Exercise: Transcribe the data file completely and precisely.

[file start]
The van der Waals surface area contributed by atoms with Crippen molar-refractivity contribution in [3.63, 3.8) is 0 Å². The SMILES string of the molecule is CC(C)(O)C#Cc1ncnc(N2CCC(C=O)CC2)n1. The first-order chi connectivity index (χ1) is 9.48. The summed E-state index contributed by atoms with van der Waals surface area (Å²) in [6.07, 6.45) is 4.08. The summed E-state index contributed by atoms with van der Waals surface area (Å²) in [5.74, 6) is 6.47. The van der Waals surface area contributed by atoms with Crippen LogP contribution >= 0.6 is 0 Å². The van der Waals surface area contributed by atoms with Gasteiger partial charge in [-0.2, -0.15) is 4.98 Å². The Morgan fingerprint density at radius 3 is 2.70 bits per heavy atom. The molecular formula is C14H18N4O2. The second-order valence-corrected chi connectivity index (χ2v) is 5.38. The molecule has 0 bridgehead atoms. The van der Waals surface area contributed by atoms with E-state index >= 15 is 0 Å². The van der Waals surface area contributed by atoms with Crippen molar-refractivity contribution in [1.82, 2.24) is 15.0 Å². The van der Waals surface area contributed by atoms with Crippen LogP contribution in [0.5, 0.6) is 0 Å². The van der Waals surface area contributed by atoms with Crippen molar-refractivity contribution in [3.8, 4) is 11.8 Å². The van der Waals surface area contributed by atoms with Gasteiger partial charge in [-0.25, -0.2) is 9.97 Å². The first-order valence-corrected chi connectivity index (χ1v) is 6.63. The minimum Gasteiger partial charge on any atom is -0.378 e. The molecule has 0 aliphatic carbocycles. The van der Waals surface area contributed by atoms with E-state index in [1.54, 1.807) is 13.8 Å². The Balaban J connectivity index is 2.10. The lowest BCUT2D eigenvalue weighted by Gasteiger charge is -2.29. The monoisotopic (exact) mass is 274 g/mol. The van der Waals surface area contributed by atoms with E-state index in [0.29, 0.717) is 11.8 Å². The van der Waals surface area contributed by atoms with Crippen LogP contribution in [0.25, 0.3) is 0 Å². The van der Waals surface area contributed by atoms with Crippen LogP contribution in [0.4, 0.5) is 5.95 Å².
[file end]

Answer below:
The van der Waals surface area contributed by atoms with Crippen molar-refractivity contribution in [3.63, 3.8) is 0 Å². The SMILES string of the molecule is CC(C)(O)C#Cc1ncnc(N2CCC(C=O)CC2)n1. The first-order chi connectivity index (χ1) is 9.48. The summed E-state index contributed by atoms with van der Waals surface area (Å²) in [6.07, 6.45) is 4.08. The summed E-state index contributed by atoms with van der Waals surface area (Å²) in [5.74, 6) is 6.47. The van der Waals surface area contributed by atoms with Crippen LogP contribution >= 0.6 is 0 Å². The van der Waals surface area contributed by atoms with Gasteiger partial charge in [-0.2, -0.15) is 4.98 Å². The Morgan fingerprint density at radius 3 is 2.70 bits per heavy atom. The molecular formula is C14H18N4O2. The second-order valence-corrected chi connectivity index (χ2v) is 5.38. The molecule has 0 bridgehead atoms. The van der Waals surface area contributed by atoms with E-state index >= 15 is 0 Å². The van der Waals surface area contributed by atoms with Crippen molar-refractivity contribution in [1.82, 2.24) is 15.0 Å². The van der Waals surface area contributed by atoms with Crippen LogP contribution in [0.5, 0.6) is 0 Å². The van der Waals surface area contributed by atoms with Crippen molar-refractivity contribution in [3.8, 4) is 11.8 Å². The van der Waals surface area contributed by atoms with Gasteiger partial charge in [-0.25, -0.2) is 9.97 Å². The first-order valence-corrected chi connectivity index (χ1v) is 6.63. The minimum Gasteiger partial charge on any atom is -0.378 e. The molecule has 0 aliphatic carbocycles. The van der Waals surface area contributed by atoms with E-state index in [1.54, 1.807) is 13.8 Å². The Balaban J connectivity index is 2.10. The lowest BCUT2D eigenvalue weighted by Gasteiger charge is -2.29. The monoisotopic (exact) mass is 274 g/mol. The van der Waals surface area contributed by atoms with E-state index in [0.29, 0.717) is 11.8 Å². The van der Waals surface area contributed by atoms with Crippen LogP contribution in [0.25, 0.3) is 0 Å². The van der Waals surface area contributed by atoms with Crippen LogP contribution in [0.4, 0.5) is 5.95 Å².